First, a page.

fluid and fast-moving operations require detailed

coordination as friend and foe are tightly

intermingled. (5: 46)

 

 

Lieutenant General Charles A. Horner says that the

 

consequences of accidental attack on friendly forces is more

 

serious than ever, "we're not just talking about a few

 

pieces of shrapnel... with the lethality of air (power) now,

 

a hit on a friendly vehicle is a disaster. " (6: 24)

 

Advanced technology was a contributing factor in 24 of the

 

35 U. S. friendly fire deaths during the Persian Gulf War.

 

 

The solution to reducing future friendly fire incidents

 

may be achieved by improvements in three areas: training,

 

technology, and education. The first two areas, training

 

and technology, are obvious solutions. Training will entail

 

the preparation of soldiers in a simulated but realistic

 

battlefield environment in order to reduce the human error

 

factor. Technology will embrace new developments that

 

should help to reduce the risk of friendly fire occurrences

 

by closing the gap between fire power capabilities and the

 

ability of command and control systems to coordinate the

 

battlefield. The final area, education, is the foundation

 

to effectively implementing the required initiatives in the

 

areas of training and technology. It will seek to motivate

 

the general public, to change the fait accompli mentality of

 

military leadership, and to gain support for programs

 

designed to reduce future occurrences of friendly fire.

 

 

Training specifically tailored to correcting human

 

failings such as inexperience, fear, stress, and

 

carelessness is required. During the Vietnam War, the

 

failure of forward observers to correctly plot their own

 

position and correctly shift supporting artillery fires was

 

a major cause of friendly fire incidents. The errors were

 

attributed to individuals having to perform under severe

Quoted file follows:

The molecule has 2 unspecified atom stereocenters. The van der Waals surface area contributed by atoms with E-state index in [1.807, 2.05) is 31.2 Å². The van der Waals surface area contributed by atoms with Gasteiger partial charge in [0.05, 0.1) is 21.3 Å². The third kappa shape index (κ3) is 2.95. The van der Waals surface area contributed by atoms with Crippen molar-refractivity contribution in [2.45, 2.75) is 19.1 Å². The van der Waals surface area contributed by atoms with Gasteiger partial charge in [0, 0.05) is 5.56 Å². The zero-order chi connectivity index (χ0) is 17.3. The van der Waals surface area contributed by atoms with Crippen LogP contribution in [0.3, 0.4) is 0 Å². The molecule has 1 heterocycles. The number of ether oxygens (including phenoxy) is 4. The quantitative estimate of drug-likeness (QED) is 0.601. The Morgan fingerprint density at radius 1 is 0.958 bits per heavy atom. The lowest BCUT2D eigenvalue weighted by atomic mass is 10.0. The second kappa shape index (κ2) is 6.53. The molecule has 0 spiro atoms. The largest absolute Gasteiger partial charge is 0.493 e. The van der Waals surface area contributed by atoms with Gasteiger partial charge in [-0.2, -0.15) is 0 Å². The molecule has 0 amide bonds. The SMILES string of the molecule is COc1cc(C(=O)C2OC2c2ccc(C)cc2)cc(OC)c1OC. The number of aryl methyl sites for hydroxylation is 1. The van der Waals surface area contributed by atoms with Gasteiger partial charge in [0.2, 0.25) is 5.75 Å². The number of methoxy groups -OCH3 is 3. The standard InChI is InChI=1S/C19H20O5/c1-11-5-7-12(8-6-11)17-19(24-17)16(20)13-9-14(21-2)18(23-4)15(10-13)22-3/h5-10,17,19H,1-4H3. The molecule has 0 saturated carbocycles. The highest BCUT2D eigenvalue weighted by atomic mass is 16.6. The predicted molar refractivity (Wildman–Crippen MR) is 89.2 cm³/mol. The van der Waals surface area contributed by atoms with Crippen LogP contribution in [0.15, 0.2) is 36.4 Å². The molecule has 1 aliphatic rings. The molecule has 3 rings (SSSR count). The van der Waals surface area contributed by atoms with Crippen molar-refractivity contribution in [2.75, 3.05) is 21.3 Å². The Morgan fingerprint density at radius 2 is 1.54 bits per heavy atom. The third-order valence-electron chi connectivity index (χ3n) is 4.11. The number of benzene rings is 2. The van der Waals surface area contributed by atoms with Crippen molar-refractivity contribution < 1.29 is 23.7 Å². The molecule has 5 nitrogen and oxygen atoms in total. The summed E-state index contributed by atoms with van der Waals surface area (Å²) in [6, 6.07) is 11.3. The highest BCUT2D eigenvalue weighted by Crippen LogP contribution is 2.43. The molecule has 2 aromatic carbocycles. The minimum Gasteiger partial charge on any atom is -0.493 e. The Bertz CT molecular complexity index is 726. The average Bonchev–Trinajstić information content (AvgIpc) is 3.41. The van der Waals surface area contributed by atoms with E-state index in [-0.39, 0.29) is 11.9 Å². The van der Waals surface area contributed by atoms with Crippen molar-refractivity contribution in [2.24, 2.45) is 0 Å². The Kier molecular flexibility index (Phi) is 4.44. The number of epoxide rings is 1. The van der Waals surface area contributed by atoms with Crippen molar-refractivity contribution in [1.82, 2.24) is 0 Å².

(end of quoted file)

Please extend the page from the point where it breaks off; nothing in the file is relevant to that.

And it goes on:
combat stress. (9: 16-24) Therefore, in order to be truly

 

effective, the training should be as realistic as possible,

 

using simulated battlefield surroundings. Hitting a target

 

on a firing range in a controlled environment is one thing;

 

hitting a target, the right target, in the midst of smoke,

 

explosions, and darkness is something quite different.

 

 

As previously stated, modern technology enables large,

 

complex and fast-moving formations to seek quick and

 

decisive victories in low visibility with accurate and

 

lethal firepower. This technological advance contributes to

 

quick and decisive victories. The dilemma is that new

 

capabilities make it more difficult to distinguish friendly

 

units from enemy units and more likely that a friendly

 

firing will be fatal. Simply put, we have allowed the

 

capabilities of our weapons to outrun our capacity to

 

control and coordinate them. Or, in economic terms, weapon

 

system development has reached the point of diminishing

 

returns, at least until technology provides new systems

 

designed to reduce the risk of friendly fires.

 

 

The greatest gains -- and perhaps the area with

the greatest potential for future technological

development -- is in command and control. These

systems decrease fratricide by controlling the

problems associated with command and control and

misidentification of friendly forces as enemy.

(11: 48)

 

These new systems could possibly map the location of all

 

friendly forces in the theater of operations (perhaps by

 

utilizing the Global Positioning System) and disseminate the

 

information to everyone involved in real time, enhancing

 

command and control capabilities in order to better

 

coordinate the battle. Research and development should

 

focus on new ways of increasing combat effectiveness. This

 

can be achieved by shifting technological emphasis away from

 

improving weapon systems capabilities and directing emphasis

 

towards reducing the likelihood of friendly fire.

 

Finally, we must consider the peacetime level of

 

interest in correcting the problem. Research and

 

development programs directed towards reducing friendly fire

 

occurrences have never received a high budget priority, and,

 

as a result, research into this approach has only skimmed

 

the surface for possible solutions. In addition, the Army

 

document describing future combat situation requirements,

 

the Battle Development Plan, fails to even address the

 

problem of friendly fire. (4: 46) Why is it that

 

searching for solutions to such an emotional topic is not

 

given a higher priority by our Congress and military